Vintage 8x10

Discussion in 'Collector's Corner' started by PNA, Aug 14, 2006.

  1. PNA

    PNA TPF Noob!

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  2. mysteryscribe

    mysteryscribe TPF Noob!

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    so thats how you build one that will do all that. Its window hardware and desk hinges lol.
     
  3. Jeff Canes

    Jeff Canes No longer a newbie, moving up!

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    what does swing do to the image?
     
  4. mysteryscribe

    mysteryscribe TPF Noob!

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    supposed to change the fucus on horizontal images like when you shoot a long building to get it all in focuse.

    I think
     
  5. Jeff Canes

    Jeff Canes No longer a newbie, moving up!

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    That would be the opposite of tilt right?
     
  6. mysteryscribe

    mysteryscribe TPF Noob!

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    tilt should be for verticle objects to get them in focus at once or so it says. I haven't had much occasion to use it with my cameras since I use them in a small studio setting. I also shoot long depth of field as well.
     
  7. Jeff Canes

    Jeff Canes No longer a newbie, moving up!

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    I thought that was shift
     
  8. ksmattfish

    ksmattfish Now 100% DC - not as cool as I once was, but still

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    Tilt is vertical swing; swing is horizontal tilt. Tilt and swing change the angle of the lens/film plane.

    Shift is moving the lens or film standard left or right horizontally, but still maintaining the same plane. Rise is like shift, but up and down.

    Tilt and swing affect both perspective and the plane of the DOF. Usually the front standard is manipulated to affect the plane of the DOF, and the rear standard manipulated to affect perspective, but it is possible to use either standard to do either effect, it's just a method to help keep things straight when you are twisting the camera around.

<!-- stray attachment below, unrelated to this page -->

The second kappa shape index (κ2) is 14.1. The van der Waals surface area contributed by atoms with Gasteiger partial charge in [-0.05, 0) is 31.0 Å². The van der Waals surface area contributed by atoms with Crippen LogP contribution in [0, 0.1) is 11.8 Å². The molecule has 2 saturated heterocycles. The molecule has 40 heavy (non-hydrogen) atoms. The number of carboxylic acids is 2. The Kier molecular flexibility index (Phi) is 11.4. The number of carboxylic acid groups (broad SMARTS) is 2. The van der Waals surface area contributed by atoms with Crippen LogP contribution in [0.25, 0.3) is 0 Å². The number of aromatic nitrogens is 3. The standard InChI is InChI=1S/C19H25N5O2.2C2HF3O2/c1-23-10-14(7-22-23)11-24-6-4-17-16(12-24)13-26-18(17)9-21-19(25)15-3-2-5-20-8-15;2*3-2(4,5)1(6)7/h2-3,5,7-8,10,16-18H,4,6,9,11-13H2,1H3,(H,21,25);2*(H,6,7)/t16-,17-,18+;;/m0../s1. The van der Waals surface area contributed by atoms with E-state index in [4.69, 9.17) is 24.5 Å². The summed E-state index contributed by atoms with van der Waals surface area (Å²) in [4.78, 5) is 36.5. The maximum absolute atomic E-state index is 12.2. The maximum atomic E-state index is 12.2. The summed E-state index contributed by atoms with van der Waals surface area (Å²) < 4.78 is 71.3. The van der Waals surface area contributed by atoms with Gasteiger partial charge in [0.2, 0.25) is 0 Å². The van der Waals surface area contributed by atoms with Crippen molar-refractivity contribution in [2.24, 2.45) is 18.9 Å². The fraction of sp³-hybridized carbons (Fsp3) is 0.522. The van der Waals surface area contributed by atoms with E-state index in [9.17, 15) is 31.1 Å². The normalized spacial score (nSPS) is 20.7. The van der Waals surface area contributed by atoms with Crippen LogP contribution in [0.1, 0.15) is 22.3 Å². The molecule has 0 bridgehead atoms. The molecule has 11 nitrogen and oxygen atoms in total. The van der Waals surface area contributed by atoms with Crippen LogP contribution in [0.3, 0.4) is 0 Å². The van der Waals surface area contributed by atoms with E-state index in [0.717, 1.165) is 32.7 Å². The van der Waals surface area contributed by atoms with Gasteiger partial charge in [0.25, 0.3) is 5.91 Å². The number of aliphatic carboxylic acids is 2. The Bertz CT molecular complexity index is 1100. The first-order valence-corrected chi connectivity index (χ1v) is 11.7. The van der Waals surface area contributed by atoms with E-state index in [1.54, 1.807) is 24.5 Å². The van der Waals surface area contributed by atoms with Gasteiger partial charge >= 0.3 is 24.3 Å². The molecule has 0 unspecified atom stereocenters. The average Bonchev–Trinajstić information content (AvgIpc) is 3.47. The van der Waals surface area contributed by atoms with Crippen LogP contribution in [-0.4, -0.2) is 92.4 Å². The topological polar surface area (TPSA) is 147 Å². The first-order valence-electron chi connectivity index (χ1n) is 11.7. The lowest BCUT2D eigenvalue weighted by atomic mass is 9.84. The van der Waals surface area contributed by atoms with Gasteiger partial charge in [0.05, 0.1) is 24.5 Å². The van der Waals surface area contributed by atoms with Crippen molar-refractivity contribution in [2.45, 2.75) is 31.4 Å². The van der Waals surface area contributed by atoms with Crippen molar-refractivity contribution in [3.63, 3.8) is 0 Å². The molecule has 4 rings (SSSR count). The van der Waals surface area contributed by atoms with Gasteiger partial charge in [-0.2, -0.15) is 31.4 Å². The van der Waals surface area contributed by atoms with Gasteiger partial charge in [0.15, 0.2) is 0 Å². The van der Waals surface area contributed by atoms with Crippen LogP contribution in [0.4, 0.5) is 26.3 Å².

The perspective effect can be demonstrated in the darkroom by looking at how an enlarger projects an image onto the easel. Raise one side of the easel and that side of the image will stretch out. This is how swing and tilt work.

    Shift and rise are used to control what area of the coverage of the lens is positioned over the ground glass/film area. If your lens has lots of coverage, like an 8x10 lens on a 4x5 camera, you could really go crazy. If your lens only barely covers 4x5 (like most press lenses), then you won't be able to rise and shift as much before you encounter the edges of the lens coverage.

    What is important is the relationship between the front standard and the rear standard. For instance raising the front standard is the same as lowering the rear standard. Or if you swing the front standard to the left, and then swing the rear standard the same amount to the left, the lens plane and the film plane will be parallel, and the effect would be the same as a rear shift to the right, or a front shift to the left.
     
  9. nealjpage

    nealjpage multi format master in a film geek package

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    Isn't that awfully expensive without a lens? Or are they exceptionally rare?
     
  10. ksmattfish

    ksmattfish Now 100% DC - not as cool as I once was, but still

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    I'm not up on specifics between Deardorff models, but I think $1250 is probably about right in the middle of the price range for a Deardorff 8x10. A pretty beat up one with ugly bellows patches, cracked ground glass, etc... could go for a lot less. Like new ones go for a lot more. This one looks sound mechanically, although the seller's description of outstanding cosmetic appearance is a little overstated.
     

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